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Are our customers free agents?

Customer loyalty . . . two of the sweetest words in retail. But, is it really still out there or are we now in a time when everyone has become a free agent?

“Watch out for the free agent,” I heard marketing consultant John R. Graham exclaim in a seminar several years ago. It obviously stuck with me a long time. Then, Graham (President of Graham Communications) added: “Free agentry has replaced customer loyalty!”

What brought that speech to mind again was a conversation with another boater at the marina last weekend. We have the same outboards. He was telling me his needed service. “Who’s your dealer,” I asked. “No, I don’t use them,” he said, “I call this service guy to come down.”

Now I was curious. I asked who was his dealer. Of course, I could have guessed it by the brand of boat and I would have been right. I also know the dealer is still in business in the area. So I had to ask the big question: “Why don’t you use your dealer?” His answer: “This guy’s cheaper and faster.”  Bingo – my mind flashed back to Graham’s words.

Clearly this boater fit the “free agent” mold. No loyalty for any good past performance by the dealer. Just like in professional sports today — go where the bucks are or, in this case, where they’re less.

It made me think about two things worth consideration. First, since price and speed were the reasons he gave for not calling his dealer, perhaps the dealer should think about regular direct mail or e-mail promotions to all existing customers offering, in this case, a speedy service pledge accompanied by a discount coupon(s) for maintenance services. Frankly, I often get oil change and tune up coupons from my car dealer that serve as a reminder and I regularly use them.

Second, if even just a small number of a dealer’s existing customers are likely free agents, it becomes mandatory for the dealer to seek out new prospects to replace those lost because of no loyalty. That’s not easy with today’s gutted promotional budgets. Still, there are ways to promote through the Internet and local publicity efforts that will pay off.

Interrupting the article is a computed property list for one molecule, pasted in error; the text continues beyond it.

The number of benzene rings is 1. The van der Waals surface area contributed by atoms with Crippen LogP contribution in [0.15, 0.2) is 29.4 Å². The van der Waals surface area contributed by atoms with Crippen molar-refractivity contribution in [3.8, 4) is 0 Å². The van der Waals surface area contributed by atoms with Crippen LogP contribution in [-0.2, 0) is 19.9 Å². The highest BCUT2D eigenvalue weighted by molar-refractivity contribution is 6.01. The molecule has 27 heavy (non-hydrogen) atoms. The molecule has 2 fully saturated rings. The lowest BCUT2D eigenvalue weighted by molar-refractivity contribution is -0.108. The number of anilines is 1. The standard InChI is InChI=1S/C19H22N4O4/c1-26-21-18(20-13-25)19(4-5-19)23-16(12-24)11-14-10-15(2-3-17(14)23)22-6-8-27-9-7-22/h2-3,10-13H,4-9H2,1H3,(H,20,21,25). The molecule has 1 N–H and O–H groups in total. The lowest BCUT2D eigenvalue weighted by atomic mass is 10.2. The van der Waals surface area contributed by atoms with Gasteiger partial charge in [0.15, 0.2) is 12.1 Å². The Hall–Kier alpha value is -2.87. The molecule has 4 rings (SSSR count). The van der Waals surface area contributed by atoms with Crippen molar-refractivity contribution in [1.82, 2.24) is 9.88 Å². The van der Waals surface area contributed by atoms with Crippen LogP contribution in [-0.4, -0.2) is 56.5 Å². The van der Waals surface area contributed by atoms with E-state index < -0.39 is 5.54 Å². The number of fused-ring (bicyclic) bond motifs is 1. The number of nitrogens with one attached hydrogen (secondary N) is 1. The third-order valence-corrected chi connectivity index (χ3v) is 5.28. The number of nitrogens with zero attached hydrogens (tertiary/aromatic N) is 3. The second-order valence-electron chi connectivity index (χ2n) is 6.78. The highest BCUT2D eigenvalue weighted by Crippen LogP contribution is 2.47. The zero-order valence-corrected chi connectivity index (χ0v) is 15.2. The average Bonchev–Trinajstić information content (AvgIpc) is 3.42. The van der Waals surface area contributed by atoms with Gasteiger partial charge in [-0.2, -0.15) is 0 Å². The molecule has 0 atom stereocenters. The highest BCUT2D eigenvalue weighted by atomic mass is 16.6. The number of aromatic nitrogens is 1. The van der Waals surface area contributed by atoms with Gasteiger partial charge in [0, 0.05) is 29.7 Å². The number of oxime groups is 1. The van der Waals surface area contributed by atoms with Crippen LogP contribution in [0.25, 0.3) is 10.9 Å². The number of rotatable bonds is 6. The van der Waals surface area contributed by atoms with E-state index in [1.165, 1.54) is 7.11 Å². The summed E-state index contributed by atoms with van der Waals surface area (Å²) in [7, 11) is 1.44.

Perhaps the clearest way will be the coming winter boat shows. They stand out as the single most cost-effective route to finding new prospects, whether for boats or services. And, at the shows there’ll be opportunities to get someone else’s free agents!

In any case, these days, keeping existing customers from ever becoming free agents is gold, and worth the supreme effort.


12 comments on “Are our customers free agents?

  1. Wanda Kenton Smith

    Norm, your blog title caught my attention immediately. If I have one major concern and recommendation for marine retailers, it is always this — take care of your customers. And that means staying connected! I am amazed at how often our dealers take the “one night stand”mentality to their sales, forgetting the customer as soon as the sale is transacted as they move on to new prospects. My upcoming column in STO addresses this critical customer service NEED. While we always have to be looking for new sales opportunities, we all need to revisit what strategies we have in place to build and foster customer loyalty. Ongoing communications in all of its many executions top the list, in my opinion. There are way too many companies vying for our customers and if we fail to communicate with them and give them reason to come back, we can’t be upset when they go elsewhere for future sales and service. A great blog and tremendous message. I hope your readers will take this seriously. It can make a huge difference in their repeat sales successes.

  2. Matt

    I agree that keeping existing customers from becoming free agents is worth the effort. BUT…I frequently see customers pass up doing business with a reputable dealer that offers good service because someone a few hours away has a similar boat for less money. It has been my experience that a quality dealer is worth about $500 on a purchase. Anything more than that, the customer will forget about the service and make the drive to save a few bucks. Even the customers who love your service department will become “free agents” when it comes time for their next boat purchase. Then when they have a problem they come back to your service department and can’t understand why you’re not there to welcome them with loving arms! We all have our group of loyal customers that will buy from our dealerships because they appreciate what we do, but I think we would all be shocked at the percentage of our loyal cusomters that become free agents when considering their next boat purchase.

  3. JLI